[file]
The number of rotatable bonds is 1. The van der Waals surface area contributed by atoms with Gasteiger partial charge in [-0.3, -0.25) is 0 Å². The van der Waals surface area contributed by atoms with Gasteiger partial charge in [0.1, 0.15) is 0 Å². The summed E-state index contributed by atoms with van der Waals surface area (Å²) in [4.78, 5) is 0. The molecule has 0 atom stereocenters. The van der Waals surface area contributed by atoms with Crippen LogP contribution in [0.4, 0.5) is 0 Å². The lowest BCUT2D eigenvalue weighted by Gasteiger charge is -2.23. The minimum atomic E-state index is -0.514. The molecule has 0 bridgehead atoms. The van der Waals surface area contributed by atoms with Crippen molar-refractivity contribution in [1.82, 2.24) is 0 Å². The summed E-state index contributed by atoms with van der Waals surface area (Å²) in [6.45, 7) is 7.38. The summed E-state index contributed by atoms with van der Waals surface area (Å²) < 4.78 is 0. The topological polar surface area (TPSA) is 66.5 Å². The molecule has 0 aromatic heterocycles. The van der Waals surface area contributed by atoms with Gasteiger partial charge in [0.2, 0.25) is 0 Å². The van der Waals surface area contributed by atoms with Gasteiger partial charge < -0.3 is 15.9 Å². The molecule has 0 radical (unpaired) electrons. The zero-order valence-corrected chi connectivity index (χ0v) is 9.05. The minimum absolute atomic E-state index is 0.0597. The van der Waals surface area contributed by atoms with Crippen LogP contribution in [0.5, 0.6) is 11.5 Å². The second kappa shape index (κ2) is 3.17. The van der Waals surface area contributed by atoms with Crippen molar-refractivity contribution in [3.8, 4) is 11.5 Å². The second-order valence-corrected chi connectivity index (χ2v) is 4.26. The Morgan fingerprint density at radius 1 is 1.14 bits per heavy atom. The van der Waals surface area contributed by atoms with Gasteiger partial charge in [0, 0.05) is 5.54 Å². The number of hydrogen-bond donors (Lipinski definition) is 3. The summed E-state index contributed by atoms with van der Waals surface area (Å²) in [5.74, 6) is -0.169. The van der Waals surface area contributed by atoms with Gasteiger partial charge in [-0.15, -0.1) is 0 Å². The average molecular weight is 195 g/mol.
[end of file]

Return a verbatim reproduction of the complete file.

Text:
The number of rotatable bonds is 1. The van der Waals surface area contributed by atoms with Gasteiger partial charge in [-0.3, -0.25) is 0 Å². The van der Waals surface area contributed by atoms with Gasteiger partial charge in [0.1, 0.15) is 0 Å². The summed E-state index contributed by atoms with van der Waals surface area (Å²) in [4.78, 5) is 0. The molecule has 0 atom stereocenters. The van der Waals surface area contributed by atoms with Crippen LogP contribution in [0.4, 0.5) is 0 Å². The lowest BCUT2D eigenvalue weighted by Gasteiger charge is -2.23. The minimum atomic E-state index is -0.514. The molecule has 0 bridgehead atoms. The van der Waals surface area contributed by atoms with Crippen molar-refractivity contribution in [1.82, 2.24) is 0 Å². The summed E-state index contributed by atoms with van der Waals surface area (Å²) in [6.45, 7) is 7.38. The summed E-state index contributed by atoms with van der Waals surface area (Å²) < 4.78 is 0. The topological polar surface area (TPSA) is 66.5 Å². The molecule has 0 aromatic heterocycles. The van der Waals surface area contributed by atoms with Gasteiger partial charge in [0.2, 0.25) is 0 Å². The van der Waals surface area contributed by atoms with Gasteiger partial charge < -0.3 is 15.9 Å². The molecule has 0 radical (unpaired) electrons. The zero-order valence-corrected chi connectivity index (χ0v) is 9.05. The minimum absolute atomic E-state index is 0.0597. The van der Waals surface area contributed by atoms with Crippen LogP contribution in [0.5, 0.6) is 11.5 Å². The second kappa shape index (κ2) is 3.17. The van der Waals surface area contributed by atoms with Crippen molar-refractivity contribution in [3.8, 4) is 11.5 Å². The second-order valence-corrected chi connectivity index (χ2v) is 4.26. The Morgan fingerprint density at radius 1 is 1.14 bits per heavy atom. The van der Waals surface area contributed by atoms with Gasteiger partial charge in [0, 0.05) is 5.54 Å². The number of hydrogen-bond donors (Lipinski definition) is 3. The summed E-state index contributed by atoms with van der Waals surface area (Å²) in [5.74, 6) is -0.169. The van der Waals surface area contributed by atoms with Gasteiger partial charge in [-0.15, -0.1) is 0 Å². The average molecular weight is 195 g/mol.